discussion with Congressmember Jerrold Nadler, center, on May 19.
We may impeach: Nadler to Dem clubs
BY TEQUILA MINSKY
On Sunday afternoon May 19, members of
Downtown Manhattan Democratic clubs
packed the auditorium at the LREI high
school on Charlton St. for a “state of the government”
public forum with Congressmember Jerry Nadler.
Nadler is particularly high-profi le these days as
head of the House Judiciary Committee.
Richard Corman and David Siffert, the respective
presidents of Downtown Independent Democrats and
Village Independent Democrats, moderated the afternoon.
“We’ve been wanting to have collaborative events
with the other local Democratic clubs,” Corman said.
Impeachment led the topics and during the Q&A,
the burning question was asked, “Isn’t following the
rule of law fi rst and foremost, and isn’t there a moral
imperative to impeach?”
“We may well impeach,” Nadler said. “We are holding
hearings and having inquiries,” he assured, hedging
that they just aren’t calling it impeachment, at this
However, the veteran congressmember raised the
alarm of ultimate catastrophe if Trump is re-elected,
citing the almost-irreversible damage to the environment
and the impact on climate change that four more
years of his policies would mean. Nadler also voiced
great concern over nuclear proliferation and how canceling
treaties could lead to increased nuclear buildups.
The message, in short: Trump must be defeated!
Issues included vetting judges, the abortion bans,
and gerrymandering of districts, which the Republicans
have so strategically implemented.
On the local level, he mentioned how a two-way toll
D.I.D., left, and David Siffert, president of V.I.D., right, co-moderated a
PHOTO BY TEQUILA MINSKY
In addition to possible impeachment proceedings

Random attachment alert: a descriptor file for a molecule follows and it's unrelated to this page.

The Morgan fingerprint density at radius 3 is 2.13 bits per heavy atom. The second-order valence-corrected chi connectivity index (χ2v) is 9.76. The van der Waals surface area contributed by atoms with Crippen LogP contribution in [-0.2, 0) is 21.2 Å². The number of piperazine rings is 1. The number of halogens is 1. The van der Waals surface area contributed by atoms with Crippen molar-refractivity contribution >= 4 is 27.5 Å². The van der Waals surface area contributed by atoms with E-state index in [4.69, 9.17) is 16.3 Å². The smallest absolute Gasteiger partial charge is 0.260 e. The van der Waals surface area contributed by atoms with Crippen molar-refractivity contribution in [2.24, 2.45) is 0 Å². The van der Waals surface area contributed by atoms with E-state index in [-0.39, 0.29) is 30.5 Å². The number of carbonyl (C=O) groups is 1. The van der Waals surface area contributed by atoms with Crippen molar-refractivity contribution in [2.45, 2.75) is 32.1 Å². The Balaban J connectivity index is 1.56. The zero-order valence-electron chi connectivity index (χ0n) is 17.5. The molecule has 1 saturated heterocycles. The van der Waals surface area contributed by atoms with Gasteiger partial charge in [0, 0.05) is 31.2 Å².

in the House against President Trump,
Nadler also spoke about the pending restoration
of the two-way toll on the Verrazzano
Bridge, among other issues.
would fi nally be restored on the Verrazzano Bridge,
stopping “toll avoidance” heavy truck traffi c in
Brooklyn. Nadler spoke of the need for a freight-only
train tunnel or bridge from New Jersey because New
York City’s truck traffi c — 93 percent of which comes
in over the George Washington Bridge — causes so
much hazardous pollution. He would also like to see
a major shipping-container port in Brooklyn, which
could also help reduce carbon emissions from trucks.
The representative also cited a list of accomplishments
— each drawing applause — including the 9/11
Health Care Bill, votes cast against the Iraq War and
Patriot Act, and the struggle for marriage equality.
State Senator Brad Hoylman was introduced
PHOTO BY TEQUILA MINSKY
Richard Corman, president of
midway through the afternoon. Pointing to the jampacked
auditorium, he said, “Thanks to activists, the
state Senate is ‘true blue.’”
He added that, thanks to recently passed legislation
in the newly Democrat-controlled Legislature,
the state Department of Taxation would now be sharing
New York tax returns with the House Ways and
Means Committee. Hoylman and Democrats hope
that includes Trump’s tax returns, though it may face
a constitutional challenge.
Subsequently, on the morning of Fri., May 24, Nadler,
71, had a health scare while with Mayor Bill de
Blasio at a press conference on the Upper West Side
touting the city’s newly expanded school speed-cameras
program. Nadler basically fainted and bowed his
head while sitting on the dais. De Blasio encouraged
him to drink some Gatorade the mayor had in his water
bottle and said Nadler appeared dehydrated.
According to The New York Times, three doctors
attended to Nadler and he soon revived and was seen
eating an orange before he was taken by ambulance
to N.Y.U. Langone Hospital, where he was held overnight
for observation. The Times noted that Nadler
has no history of health problems. To deal with obesity,
he had stomach-reduction surgery 17 years ago.
This Tuesday, Daniel Schwartz, a Nadler spokesperson,
said the West Side congressmember is staying
in New York this week since Congress is in recess.
“It was very warm in the room and he felt a bit ill,”
he said. “It was just dehydration and, after receiving
fl uids, he felt much better.”
by Lincoln Anderson
Schneps Media TVG May 30, 2019 11